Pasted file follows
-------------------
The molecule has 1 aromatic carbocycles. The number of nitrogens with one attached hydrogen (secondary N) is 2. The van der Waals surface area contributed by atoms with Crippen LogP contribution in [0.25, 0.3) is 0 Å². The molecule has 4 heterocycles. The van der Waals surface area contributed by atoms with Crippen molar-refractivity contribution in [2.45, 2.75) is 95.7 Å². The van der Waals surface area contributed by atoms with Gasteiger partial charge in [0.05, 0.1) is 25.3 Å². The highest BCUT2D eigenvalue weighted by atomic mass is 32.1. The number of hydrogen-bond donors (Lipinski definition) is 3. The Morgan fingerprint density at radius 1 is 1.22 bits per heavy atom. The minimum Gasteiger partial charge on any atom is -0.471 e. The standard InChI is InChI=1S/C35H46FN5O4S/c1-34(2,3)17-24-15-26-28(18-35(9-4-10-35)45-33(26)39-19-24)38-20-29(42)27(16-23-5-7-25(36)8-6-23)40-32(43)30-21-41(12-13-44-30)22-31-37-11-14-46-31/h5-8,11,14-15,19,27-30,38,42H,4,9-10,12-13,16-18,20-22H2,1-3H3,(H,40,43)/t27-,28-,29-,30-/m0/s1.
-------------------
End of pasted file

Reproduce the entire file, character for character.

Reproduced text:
The molecule has 1 aromatic carbocycles. The number of nitrogens with one attached hydrogen (secondary N) is 2. The van der Waals surface area contributed by atoms with Crippen LogP contribution in [0.25, 0.3) is 0 Å². The molecule has 4 heterocycles. The van der Waals surface area contributed by atoms with Crippen molar-refractivity contribution in [2.45, 2.75) is 95.7 Å². The van der Waals surface area contributed by atoms with Gasteiger partial charge in [0.05, 0.1) is 25.3 Å². The highest BCUT2D eigenvalue weighted by atomic mass is 32.1. The number of hydrogen-bond donors (Lipinski definition) is 3. The Morgan fingerprint density at radius 1 is 1.22 bits per heavy atom. The minimum Gasteiger partial charge on any atom is -0.471 e. The standard InChI is InChI=1S/C35H46FN5O4S/c1-34(2,3)17-24-15-26-28(18-35(9-4-10-35)45-33(26)39-19-24)38-20-29(42)27(16-23-5-7-25(36)8-6-23)40-32(43)30-21-41(12-13-44-30)22-31-37-11-14-46-31/h5-8,11,14-15,19,27-30,38,42H,4,9-10,12-13,16-18,20-22H2,1-3H3,(H,40,43)/t27-,28-,29-,30-/m0/s1.